Statistical analysis of mean daytime residence depth of Daphnia magna in response to different concentrations of 5α-cyprinol sulfate (5α-CPS) as shown in Figure 4A. Significantly different pairwise comparisons are given in red, n.s.: not significant.

https://doi.org/10.7554/eLife.44791.018
Figure 4—source data 3

Response of Daphnia to 5α-cyprinol sulfate.

Statistical analysis of mean daytime residence depth of Daphnia magna in response to different concentrations of taurochenodeoxycholic acid (TCDCA) as shown in Figure 4B. Significantly different pairwise comparisons are given in red, n.s.: not significant.

https://doi.org/10.7554/eLife.44791.019
Figure 4—source data 4

Response of Daphnia to chenodeoxycholic acid (CDCA).

Statistical analysis of mean daytime residence depth of Daphnia magna in response to different concentrations of chenodeoxycholic acid (CDCA) as shown in Figure 4C). Significantly different pairwise comparisons are given in red, n.s.: not significant.

https://doi.org/10.7554/eLife.44791.020
Figure 4—figure supplement 1
Total ion chromatogram of 5α-cyprinol sulfate (α-CPS) purified from fish bile (Cyprinus carpio).

Stacked total ion chromatograms of purified α-CPS in MeOH/MilliQ (blue line) and a blank run (1:1 MeOH/MilliQ, red line) after ESI-MS in different ionization modes. Total ion counts are depicted. (A) negative ionization, (B) positive ionization. Retention times (RT) are depicted in the plots. The same chromatographic conditions as used for the chromatograms depicted in Figure 3 were applied. A reversed-phase column (100 × 2 mm Nucleosil C18, 100–3, Macherey Nagel, Düren, Germany) was used as stationary phase. After stacking of total ion chromatograms of α-CPS purified from carp bile and blank measurements of the same solvents used for α-CPS solvation, detected signals for both samples were almost identical throuoghut the chromatograms (indicating no contaminants) except for the time window between 1 and 3 min (SI Figure 4a). The extracted mass spectra corresponding to this time window indicated that the most prominent ion detected within these peaks derived from α-CPS (SI Figure 4a). Finally, the only differences between the purified α-CPS and the solvents in which it is diluted detected by LC-MS analyses, are signals derived from α-CPS, which indicates that the α-CPS enriched from carp bile is of great purity.

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Figure 4—figure supplement 2
MS data of the subfraction from 1 to 3 min of LC-MS runs of purified 5α-cyprinol sulfate (α-CPS) and a blank sample (SI Figure 4).

ESI-MS spectra extracted from the time window of 1–3 min in SI Figure 4. Obtained spectra for α-CPS (A, B) and blank measurements (MeOH/MilliQ, 1:1, v:/; C,D) measured either after negative or positive ionization.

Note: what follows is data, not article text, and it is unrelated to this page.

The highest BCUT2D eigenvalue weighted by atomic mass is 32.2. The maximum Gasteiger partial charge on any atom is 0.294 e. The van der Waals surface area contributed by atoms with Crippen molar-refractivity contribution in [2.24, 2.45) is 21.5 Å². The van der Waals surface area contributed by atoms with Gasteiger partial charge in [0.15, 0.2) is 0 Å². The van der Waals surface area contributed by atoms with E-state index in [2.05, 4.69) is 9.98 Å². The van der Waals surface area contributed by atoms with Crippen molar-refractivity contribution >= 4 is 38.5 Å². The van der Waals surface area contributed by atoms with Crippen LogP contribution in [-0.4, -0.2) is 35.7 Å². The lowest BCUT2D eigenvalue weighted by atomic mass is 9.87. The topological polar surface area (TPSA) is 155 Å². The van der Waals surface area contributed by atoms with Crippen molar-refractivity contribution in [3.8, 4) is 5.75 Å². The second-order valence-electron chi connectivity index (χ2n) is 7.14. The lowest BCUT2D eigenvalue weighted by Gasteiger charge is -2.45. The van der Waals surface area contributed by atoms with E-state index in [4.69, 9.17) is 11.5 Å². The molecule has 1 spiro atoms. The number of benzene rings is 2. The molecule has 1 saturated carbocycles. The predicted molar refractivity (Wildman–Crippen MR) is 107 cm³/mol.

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Figure 4—figure supplement 3
Calibration curves after ESI-MS of (A) taurochenodeoxycholate (TCDCA) and (B) cholesteryl sulfate used for the quantification of 5α-cyprinol sulfate.

The detected peak areas (PA) of cholesteryl sulfate and TCDCA normalized to the detected peak areas of glycocholic acid (internal standard) are plotted against the respective concentrations.

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Figure 4—figure supplement 3—source data 1

Calibration curves of taurochenodeoxycholate and cholesteryl sulfate.

https://doi.org/10.7554/eLife.44791.016
Author response image 1
Chromatogram and biological activity of extracted fish incubation water (EFI).

(a) Chromatogram of EFI after separation on a 250 mm x 4 mm reversed phase column (Nucleosil 100-5-C18, Macherey-Nagel, Düren, Germany) using the mobile phases A H2O and B MeOH with the portion of B increasing over time. The total ion current of ESI-MS measurements in the negative ionization mode are depicted. (b) Behavioral response of Daphnia magna to extract of fish incubation water (EFI) and fractions thereof. Fraction numbering corresponds to the time of the chromatogram [min], while fraction “Pre” contains the collected eluate from 0-8 min and fraction “Post” that from 13-25 min. The control contains the same volume of pure organic solvent as tested from EFI and its fractions. Mean Daphnia daytime residence depth (+/- SD, n=4). Different capital letters indicate significant differences among treatments one-way ANOVA followed by Tukey post-hoc). Statistical results are summarized in Supplementary file 1.

Author response image 2
ESI-MS data of the HPLC fractions leading to daytime depths of Daphnia magna which do neither statistically differ from the negative nor from the postive control and the corresponding spectra of a blank run.

ESI-MS spectrum extracted from the time window corresponding to fraction: Author response image 2“Pre”, Author response image 4“8”, Author response image 6“9” in Author response image 1 and Author response image 3, 5, 7 the corresponding mass spectra from a previous blank run measured in the negative ionization mode. MS/MS of m/z=531.3 lead to the appearance of a product ion of m/z=96.9598 which indicated the presence of a sulfate in the precursor ion (Author response image 8).

Author response image 3
Author response image 4
Author response image 5
Author response image 6
Author response image 7
Author response image 8
MS/MS of m/z =531.3 in fraction “8”.

Negative ionization MS/MS of m/z 531 [M– H]–:96.95979 (HSO4calc=m/z 96.96010, ∆ = –3.2ppm), which indicated the presence of a sulfate group in m/z 531.30048 [M– H].

Data availability

All data generated or analyzed during this study are included in the manuscript and supporting files. Source data files have been provided for Figure 1, Figure 1—figure supplement 2, Figure 4, Figure 3—figure supplement 2, and Figure 4—figure supplement 6.

The following data sets were generated
  1. 1
    Dryad Digital Repository
    1. M Hahn
    2. C Effertz
    3. L Bigler
    4. Elert E von
    (2019)
    Data from: A bile salt from fish induces diel vertical migration in zooplankton.
    https://doi.org/10.5061/dryad.5d69g86